High-end CD cleaning machine?


I have a VPI HW-17F for cleaning my vinyl collection. Is there a product available, of similar quality, to clean compact discs?

I know there are a few flimsy cheapo ones available, but I am looking for something of very good quality. I don't have a budget constraint for this...
I use Auric Illuminator and am very pleased with it. I like it better than Optrix. As for a machine... I would be reluctant to trust one. It only takes a few minutes to treat a disc by hand, and I have total control over the process.
beidni ultra clarifier II
The Bedini clarifier doesn't actually clean, does it? Isn't it more of a electro-magnetic treatment?
The Nitty Grity CD Master is not bad..tough not really a machine
Yes. You probably already have it. You just don't realize it. Hear me out on this. What is critical on a CD? Well, those little pits on the inside, you might say. Because, after all, that's where the "information" is. And you would be correct. What's the problem with a dirty CD? The light gets refracted (bent) incorrectly when it passes through the oil from your skin or the dust on the surface or, God help you, the scratches on the surface. Next question. If the important stuff is on the inside, what is on the outside? No fair counting the paint on the one side that tells you what the songs are. It's plastic. Not gold. Not even platinum. Just plain old plastic. Hey, the folks who recorded and packaged the darn thing sprayed paint on it. How delicate can it be? Okay, I'm on a soapbox. But I just can't stand to see people spend money on something as silly as a fancy CD cleaning machine. Here's the bottom line. Easy steps as follows...

1. Take your CD's to the kitchen. Next to the sink. Grab a clean cotton bath towel. Don't use fabric softener when you wash this towel. Ever again.

2. Important. Wash your hands in the hottest water you can stand and use dish washing liquid (Palmolive, Dawn, etc.). Rinse them completely.

3. Here's the scary part. Adjust the water to warm. Not hot. Grab a CD with your wet fingers and (holding your breath), squirt a bit of the dishwashing liquid on the surface of the CD. Scrub, only with your fingers. No rags, or cloths, no matter how soft they may be. You don't have to follow all of that nonsense about moving only inside to outside, etc. You are washing a piece of plastic. Oh, sure it has a highly polished surface on one side and a painted surface on the other. Rinse completely. Then lay it out on the towel to dry it. Pat it dry. Don't wipe it. Remember you want no scratches on it. If you start grinding away at the surface you may be scratching.

4. Now look at the CD surface (you know, the non-painted side that must be "read"). Do you see any scratches. No? Good. Put it in the case and move on to the next one.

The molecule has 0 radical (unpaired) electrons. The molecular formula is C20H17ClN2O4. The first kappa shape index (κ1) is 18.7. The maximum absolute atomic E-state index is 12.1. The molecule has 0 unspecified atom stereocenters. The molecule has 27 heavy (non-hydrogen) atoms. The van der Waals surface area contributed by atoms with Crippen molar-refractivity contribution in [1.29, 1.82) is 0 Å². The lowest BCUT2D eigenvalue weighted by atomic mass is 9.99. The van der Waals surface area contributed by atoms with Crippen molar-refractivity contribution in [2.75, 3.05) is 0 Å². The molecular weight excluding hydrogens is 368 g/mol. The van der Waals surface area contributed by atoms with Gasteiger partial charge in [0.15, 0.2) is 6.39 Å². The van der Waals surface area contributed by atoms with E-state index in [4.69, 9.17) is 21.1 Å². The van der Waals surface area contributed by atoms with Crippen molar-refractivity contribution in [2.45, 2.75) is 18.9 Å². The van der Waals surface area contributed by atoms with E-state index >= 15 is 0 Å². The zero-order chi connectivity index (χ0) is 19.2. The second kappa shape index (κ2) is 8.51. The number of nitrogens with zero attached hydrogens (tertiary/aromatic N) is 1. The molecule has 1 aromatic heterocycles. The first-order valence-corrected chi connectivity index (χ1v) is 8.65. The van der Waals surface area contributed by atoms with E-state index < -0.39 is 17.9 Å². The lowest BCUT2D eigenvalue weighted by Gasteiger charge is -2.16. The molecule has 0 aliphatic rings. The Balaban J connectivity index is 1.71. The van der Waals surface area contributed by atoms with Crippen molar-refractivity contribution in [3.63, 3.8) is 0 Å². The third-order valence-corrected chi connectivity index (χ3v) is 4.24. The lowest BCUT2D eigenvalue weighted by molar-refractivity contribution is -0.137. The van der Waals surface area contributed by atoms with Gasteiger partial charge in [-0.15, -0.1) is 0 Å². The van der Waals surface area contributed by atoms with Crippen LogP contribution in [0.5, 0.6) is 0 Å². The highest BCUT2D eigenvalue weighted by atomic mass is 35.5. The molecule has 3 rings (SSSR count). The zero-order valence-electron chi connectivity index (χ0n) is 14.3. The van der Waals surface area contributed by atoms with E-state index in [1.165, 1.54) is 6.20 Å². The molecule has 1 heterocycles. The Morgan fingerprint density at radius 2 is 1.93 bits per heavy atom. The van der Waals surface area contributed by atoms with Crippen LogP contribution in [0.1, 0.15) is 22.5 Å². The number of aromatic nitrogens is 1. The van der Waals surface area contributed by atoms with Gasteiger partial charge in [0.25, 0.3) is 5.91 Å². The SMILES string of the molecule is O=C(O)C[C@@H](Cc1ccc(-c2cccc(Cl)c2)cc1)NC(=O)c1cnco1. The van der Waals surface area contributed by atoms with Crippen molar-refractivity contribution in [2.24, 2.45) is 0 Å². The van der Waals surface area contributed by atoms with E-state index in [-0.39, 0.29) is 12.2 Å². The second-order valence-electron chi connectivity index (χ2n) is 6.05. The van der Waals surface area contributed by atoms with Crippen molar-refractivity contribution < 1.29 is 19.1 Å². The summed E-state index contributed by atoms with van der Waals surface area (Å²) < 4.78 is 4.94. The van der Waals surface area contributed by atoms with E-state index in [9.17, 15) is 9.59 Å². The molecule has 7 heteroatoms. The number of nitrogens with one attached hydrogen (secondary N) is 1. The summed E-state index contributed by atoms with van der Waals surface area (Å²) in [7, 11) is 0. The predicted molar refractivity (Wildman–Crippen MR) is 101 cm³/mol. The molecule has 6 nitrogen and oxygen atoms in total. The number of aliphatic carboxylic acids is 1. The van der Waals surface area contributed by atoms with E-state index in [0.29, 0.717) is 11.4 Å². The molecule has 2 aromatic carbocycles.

Advanced users only! I have performed the following with no problems.

Had sticky glue-like stuff on the surface one time. From my tool cabinet I grabbed the WD-40. Again, using my clean, soft, fingers, I rubbed it in until the "ick" was dissolved. Since the WD-40 is a solvent, I needed to hit the CD with the old Palmolive ASAP. Still have the CD after about eight years. Plays just fine.

Bought a slightly scratched copy of an Allison Kraus CD. Scratches were bad enough that it would not play completely. This worked as a last ditch effort. I cleaned with the dishwashing liquid. Then, again off to the tool cabinet, in the car cleaning section and grabbed a bottle of STP Son of a Gun (kind of like ArmorAll, but does not dry out the leather, vinyl, plastic), and sprayed it on. Again, rubbing with my fingers. Then finishing off with a clean, cotton towel. No soap again. We want to polish the surface, not clean all of the Son of a Gun from it.

Okay, last one. Have a Sony Playstation. Someone gave me a game that would not play at all. This next part is not for the faint of heart. Many scratches on the surface. First, I cleaned it in the manner mentioned above. Next, no kidding, a Dremel tool with the polishing wheel at the lowest speed of about 5000 rpm. Traded the big scratches for teeny, tiny ones that you could only see under great magnification. At a glance it was mirror smooth. Cleaned it again. Hit it with the Son of a Gun treatment and my daughter has not had one problem since. Almost a year now.

So, the moral of the story is this. Spend what you want. I'll spend what I have to because I, unlike some of the folks on here, understand what goes on regarding CD's and error correction, and what really matters. Try it my way. Save your money for components, cables, or music. Don't waste it on crap you don't need just because someone else fell for marketing. Remember, we all are afraid of what we don't understand. Research the CD technology a bit, enlighten yourself, and don't be afraid any more. Wash those CD's by hand and take pride in the fact that you did it, not a machine! Save your money. Be smart!!!!